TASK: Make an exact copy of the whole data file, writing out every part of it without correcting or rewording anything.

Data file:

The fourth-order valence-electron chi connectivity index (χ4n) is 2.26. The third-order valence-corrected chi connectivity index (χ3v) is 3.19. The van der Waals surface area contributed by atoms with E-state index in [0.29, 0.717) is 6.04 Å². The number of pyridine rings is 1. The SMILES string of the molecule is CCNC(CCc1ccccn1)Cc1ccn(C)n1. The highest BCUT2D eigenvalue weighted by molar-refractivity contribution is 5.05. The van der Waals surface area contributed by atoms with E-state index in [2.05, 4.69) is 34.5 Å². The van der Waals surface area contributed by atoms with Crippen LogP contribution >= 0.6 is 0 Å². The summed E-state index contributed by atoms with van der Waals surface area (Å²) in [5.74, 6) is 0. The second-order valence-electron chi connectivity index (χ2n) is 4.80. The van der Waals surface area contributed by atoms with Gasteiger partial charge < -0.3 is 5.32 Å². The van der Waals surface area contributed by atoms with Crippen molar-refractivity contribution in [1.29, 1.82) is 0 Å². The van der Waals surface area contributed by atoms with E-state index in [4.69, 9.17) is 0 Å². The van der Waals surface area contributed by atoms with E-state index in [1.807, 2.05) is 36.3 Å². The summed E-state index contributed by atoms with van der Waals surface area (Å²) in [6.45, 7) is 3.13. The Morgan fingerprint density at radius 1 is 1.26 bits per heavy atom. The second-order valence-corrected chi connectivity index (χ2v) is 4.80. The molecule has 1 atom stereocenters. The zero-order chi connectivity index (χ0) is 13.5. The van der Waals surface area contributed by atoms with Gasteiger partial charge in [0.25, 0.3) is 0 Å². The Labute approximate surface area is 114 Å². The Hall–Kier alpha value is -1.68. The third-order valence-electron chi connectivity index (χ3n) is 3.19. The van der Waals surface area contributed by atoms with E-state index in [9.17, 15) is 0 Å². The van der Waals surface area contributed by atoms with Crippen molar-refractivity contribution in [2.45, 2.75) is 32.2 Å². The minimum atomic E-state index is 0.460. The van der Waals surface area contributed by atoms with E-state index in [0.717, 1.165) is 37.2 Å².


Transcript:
The fourth-order valence-electron chi connectivity index (χ4n) is 2.26. The third-order valence-corrected chi connectivity index (χ3v) is 3.19. The van der Waals surface area contributed by atoms with E-state index in [0.29, 0.717) is 6.04 Å². The number of pyridine rings is 1. The SMILES string of the molecule is CCNC(CCc1ccccn1)Cc1ccn(C)n1. The highest BCUT2D eigenvalue weighted by molar-refractivity contribution is 5.05. The van der Waals surface area contributed by atoms with E-state index in [2.05, 4.69) is 34.5 Å². The van der Waals surface area contributed by atoms with Crippen LogP contribution >= 0.6 is 0 Å². The summed E-state index contributed by atoms with van der Waals surface area (Å²) in [5.74, 6) is 0. The second-order valence-electron chi connectivity index (χ2n) is 4.80. The van der Waals surface area contributed by atoms with Gasteiger partial charge < -0.3 is 5.32 Å². The van der Waals surface area contributed by atoms with Crippen molar-refractivity contribution in [1.29, 1.82) is 0 Å². The van der Waals surface area contributed by atoms with E-state index in [4.69, 9.17) is 0 Å². The van der Waals surface area contributed by atoms with E-state index in [1.807, 2.05) is 36.3 Å². The summed E-state index contributed by atoms with van der Waals surface area (Å²) in [6.45, 7) is 3.13. The Morgan fingerprint density at radius 1 is 1.26 bits per heavy atom. The second-order valence-corrected chi connectivity index (χ2v) is 4.80. The molecule has 1 atom stereocenters. The zero-order chi connectivity index (χ0) is 13.5. The van der Waals surface area contributed by atoms with Gasteiger partial charge in [0.25, 0.3) is 0 Å². The Labute approximate surface area is 114 Å². The Hall–Kier alpha value is -1.68. The third-order valence-electron chi connectivity index (χ3n) is 3.19. The van der Waals surface area contributed by atoms with E-state index in [9.17, 15) is 0 Å². The van der Waals surface area contributed by atoms with Crippen molar-refractivity contribution in [2.45, 2.75) is 32.2 Å². The minimum atomic E-state index is 0.460. The van der Waals surface area contributed by atoms with E-state index in [0.717, 1.165) is 37.2 Å².